The point is, there's absolutely no curiosity on the part of the commission. NONE. Someone comes in with a presentation and gives them a number, they take it as gospel truth. Stadiums. Trams. Billing computers. Parking robots. You name it. Amazing.

The Credulous Council.

I was recently studying Sten's role in the go-nowhere negotiations with Ross Island Sand & Gravel, which have been in limbo for five years now. At some point, The Portland Tribune (which is owned by the same guy as RISG), seems to have turned on Sten, even though Bob Pamplin Jr. is probably the biggest reason Sten is where he is today. Does this have anything to do with "voter-owned elections?" Did Sten sense his dirty money evaporating ahead of a coveted fourth term?

I will say and stand by a campaign pledge to bring term limits in City Council to a vote. If you're willing to vote for "voter-owned elections," then it seems to me the same premise supports the concept of term limits, to ensure fresh perspectives in City Hall and much opportunity. Though it's been said before, Eric Sten has definitely distinguished himself as a career politician whose judgements have more to do with his own longetivity in office than the public interest. His "passion" for eliminating homelessness (according to his ten year plan to do something that has never been accomplished in the history of mankind) strikes me as more of a smokescreen to gain political advantage than a true conviction. That passion didn't carry too far when it came to panhandlers begging for food, since Sten has shown support for anti-begging laws.

And one more thing, thanking Bojack readers for their patience... Ginny Burdick has yet to file for office, but at a recent endorsement interview I was told I was one of three that included Sten and Burdick. Why is Ginny Burdick seeking endorsements before she's even offered up the paperwork to seek public office? Francesconi did the same thing two years ago. Doesn't seem right to me... I'm filling out all these forms and Ginny is obviously working on her campaign under the radar.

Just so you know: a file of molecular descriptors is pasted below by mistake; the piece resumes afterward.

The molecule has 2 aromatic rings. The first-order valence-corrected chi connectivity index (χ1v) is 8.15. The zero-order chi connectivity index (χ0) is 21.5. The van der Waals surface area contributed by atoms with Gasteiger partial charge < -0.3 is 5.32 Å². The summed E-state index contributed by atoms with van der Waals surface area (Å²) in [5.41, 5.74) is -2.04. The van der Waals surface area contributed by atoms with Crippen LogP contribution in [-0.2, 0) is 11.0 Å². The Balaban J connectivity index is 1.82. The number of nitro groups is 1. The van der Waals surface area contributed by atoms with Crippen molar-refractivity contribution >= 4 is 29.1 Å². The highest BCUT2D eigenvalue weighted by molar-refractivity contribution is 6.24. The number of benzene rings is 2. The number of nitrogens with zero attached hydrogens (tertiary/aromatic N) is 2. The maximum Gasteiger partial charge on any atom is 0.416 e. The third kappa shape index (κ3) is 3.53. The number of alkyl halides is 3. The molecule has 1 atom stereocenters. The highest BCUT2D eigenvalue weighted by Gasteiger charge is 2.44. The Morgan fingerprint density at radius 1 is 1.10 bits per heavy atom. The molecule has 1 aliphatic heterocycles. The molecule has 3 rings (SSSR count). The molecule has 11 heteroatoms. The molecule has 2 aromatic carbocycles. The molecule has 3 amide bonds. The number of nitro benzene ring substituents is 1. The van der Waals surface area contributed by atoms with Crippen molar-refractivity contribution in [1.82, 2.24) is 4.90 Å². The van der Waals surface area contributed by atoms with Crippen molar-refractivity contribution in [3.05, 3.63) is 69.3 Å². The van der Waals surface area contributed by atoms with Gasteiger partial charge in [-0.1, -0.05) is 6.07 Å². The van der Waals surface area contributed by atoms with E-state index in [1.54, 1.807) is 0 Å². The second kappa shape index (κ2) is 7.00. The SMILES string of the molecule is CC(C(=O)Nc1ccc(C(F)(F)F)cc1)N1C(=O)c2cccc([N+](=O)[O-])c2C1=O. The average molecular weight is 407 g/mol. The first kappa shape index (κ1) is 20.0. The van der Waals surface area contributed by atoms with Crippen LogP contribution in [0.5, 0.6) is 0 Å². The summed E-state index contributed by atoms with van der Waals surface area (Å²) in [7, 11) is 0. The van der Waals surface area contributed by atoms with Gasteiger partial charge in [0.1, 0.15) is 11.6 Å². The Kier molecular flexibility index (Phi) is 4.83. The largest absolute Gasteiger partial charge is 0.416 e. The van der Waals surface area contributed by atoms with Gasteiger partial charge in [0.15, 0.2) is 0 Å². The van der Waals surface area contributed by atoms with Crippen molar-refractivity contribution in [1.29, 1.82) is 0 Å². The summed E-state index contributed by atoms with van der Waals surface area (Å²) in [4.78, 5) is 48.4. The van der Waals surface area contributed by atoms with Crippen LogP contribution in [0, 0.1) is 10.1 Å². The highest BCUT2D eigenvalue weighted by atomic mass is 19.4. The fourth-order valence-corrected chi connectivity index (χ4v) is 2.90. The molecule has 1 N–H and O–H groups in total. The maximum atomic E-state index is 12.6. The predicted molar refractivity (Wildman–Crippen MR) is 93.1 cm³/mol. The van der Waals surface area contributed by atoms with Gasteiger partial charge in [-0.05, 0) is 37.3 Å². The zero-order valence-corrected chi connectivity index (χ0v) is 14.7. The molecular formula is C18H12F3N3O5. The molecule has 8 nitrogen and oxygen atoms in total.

My favorite Sten multipurpose quote: "It's a no-brainer."

Until government is run by people who have run REAL businesses (or held an actual job outside of government) which are accountable to the bottom line, we will continue to muddle in the messes that we witness on a daily basis in Portland.

The leaders in Portland have no business sense, and never face the threat of not making payroll, not being able to pay the bills, not being able to pay quarterly taxes, not being able to meet the rent, etc, etc. They have no consequences and are like kids playing Monopoly. If we run out of money, we'll just go get some more! It's all play money anyway!

Portland is an extreme example of why government just doesn't "get it".

Why do city councils make such poor decisions?

For an explanation, go to the link below:


http://robkremer.blogspot.com/2006/01/kremers-theorem-on-committee-iq.html

Sleepy says: "Until government is run by people who have run REAL businesses (or held an actual job outside of government) which are accountable to the bottom line, we will continue to muddle in the messes that we witness on a daily basis in Portland."

I disagree. I don't think it's necessary that anyone to run for public office need have RUN a "real" business. I think it would be appropriate that our public representatives have skill sets that would help in their representing the public interest. All too often, people who have RUN "real" businesses who become public officials end up running government LIKE a business....which is distinctly NOT in the public interest. Witness our federal executive department. We do not need to "Halliburtonize" our City Hall.

I wish the choice were Halliburton or current leadership at City Hall.

Instead the choice is usually the lesser of evils: socialists, career government employees, and the occasional shill for the West Hills and/or organized labor mafia. Like choosing between cod liver or castor oil. It doesn't make much difference, does it?

They generally hire people that share their views, plus the occasional tree hugging, fish loving, Bush hating bike nazis.

Has anybody visited City Hall, lately? The other side of the counter has the same dress code we had in college. Ironically, it looks less eclectic and more scary when it's hanging on a 40 year old. Try the Nordstrom Rack, dude. Look for shoes that cover your toes and shirts that cover your belly button. At least Halliburton has a dress code.

before he could open his mouth the Professor grabbed his arm and online roulet He let his voice trail off staring out the dark window at the highway .